Like so many, I’ve been deeply saddened today by the news of Nelson Mandela’s passing. To be honest, I don’t quite understand this sense of mourning for someone I never personally met, but I think millions of people around the world are sensing the loss of someone who embodied something ‘good’. I can’t explain this sense of grief I feel, but I do feel it.

(I’m sure I can’t possibly understand the impact on South Africans today, and I won’t pretend for a moment that I can.)

Of course, when someone as high-profile as Mr Mandela dies there is always a mix of epitaphs; some seemingly pushing for immediate sainthood, others suggesting that the person (or their legacy) was not-so-perfect after all.

It is true that Mr Mandela was not perfect. He was human. There were personal and public failings that are there for the record, and it makes no sense either to forget them altogether or to focus solely on them.

In regards to his achievements, however, I have been thinking all day about a conversation I had with a man named Lethula when I was fortunate enough to travel to South Africa earlier this year. We happened to be travelling at a time when Mr Mandela was reported to be very close to death, and it seemed quite likely, at the time, that he would pass while we were in South Africa. For Lethula, Mr Mandela seemed to symbolise hope in an otherwise impossible situation. He spoke of living under apartheid (as a black man), and he spoke of what it was like now.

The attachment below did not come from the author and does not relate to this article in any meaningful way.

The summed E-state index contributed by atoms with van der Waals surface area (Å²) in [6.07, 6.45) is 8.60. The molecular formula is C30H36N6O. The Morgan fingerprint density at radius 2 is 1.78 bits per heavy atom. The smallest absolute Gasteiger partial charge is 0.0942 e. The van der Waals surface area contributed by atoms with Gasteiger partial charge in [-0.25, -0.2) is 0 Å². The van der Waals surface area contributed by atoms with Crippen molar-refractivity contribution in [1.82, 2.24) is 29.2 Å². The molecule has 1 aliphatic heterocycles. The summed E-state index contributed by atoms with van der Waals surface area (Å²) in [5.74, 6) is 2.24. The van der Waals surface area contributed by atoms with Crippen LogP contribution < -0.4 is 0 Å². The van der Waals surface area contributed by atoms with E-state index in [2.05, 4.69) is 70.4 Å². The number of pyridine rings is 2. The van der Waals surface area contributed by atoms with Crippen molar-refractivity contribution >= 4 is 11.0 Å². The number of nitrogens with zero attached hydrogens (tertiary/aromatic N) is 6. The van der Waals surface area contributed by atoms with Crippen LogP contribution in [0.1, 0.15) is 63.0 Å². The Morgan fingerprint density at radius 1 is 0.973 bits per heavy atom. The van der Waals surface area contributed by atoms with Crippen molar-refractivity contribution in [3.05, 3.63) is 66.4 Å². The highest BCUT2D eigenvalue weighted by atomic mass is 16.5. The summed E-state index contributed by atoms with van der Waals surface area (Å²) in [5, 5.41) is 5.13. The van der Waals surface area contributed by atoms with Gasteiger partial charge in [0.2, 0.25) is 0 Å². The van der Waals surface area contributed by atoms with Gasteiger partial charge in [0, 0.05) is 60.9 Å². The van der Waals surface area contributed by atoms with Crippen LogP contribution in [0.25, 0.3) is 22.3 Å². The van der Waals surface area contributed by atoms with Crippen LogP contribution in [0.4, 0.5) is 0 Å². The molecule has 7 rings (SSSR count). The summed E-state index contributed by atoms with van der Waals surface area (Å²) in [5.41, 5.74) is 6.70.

In Lethula’s words, “Tata means everything to us. He showed us what was possible.”

This, it seems to me, is (at least one of) the most significant achievement(s) of his life. He embodied the hope that things could change for the better—that beauty and wholeness could come out of ugly brokenness. A generation on from the victory over apartheid, the question still remains as to how deep the reconciliation runs (not to mention how well Mr Mandela’s legacy has been carried on by those who have come after him), but the one thing that I don’t think can be denied by anyone is that Mr Mandela symbolised the possibility for a better future.

In light of Madiba’s passing, and as we reflect on his story and achievements (and, yes, perhaps even some of his flaws), I think it’s worth asking the question as to where we go from here. Nelson Mandela was an amazing human being, no matter which way you look at it. But what does it mean for us?

I would suggest two things.

Firstly, I think we need to be careful to remember that the types of things that he stood for and the types of injustices he stood against are very much still relevant today. This fight against social injustice is not over. The victories of people like Nelson Mandela don’t relegate such struggles to the past. Systemic injustice is alive and well, and in many cases it’s living right under our noses. We don’t value the memory of Madiba by burying the struggle against injustice with him. In the same way, we don’t honour his legacy by forgetting that he was despised and feared by many of the types of people who are praising him today. He stood up to powerful forces of hate and injustice, and they hated him for it. They stole 27 years of his life in prison. It is worth remembering, then, that to stand with Nelson Mandela is to stand against the self-interest of the powerful, and to challenge injustice in all its forms. We must not let his memory be co-opted by the powerful and his example be emptied of its extraordinary activist force.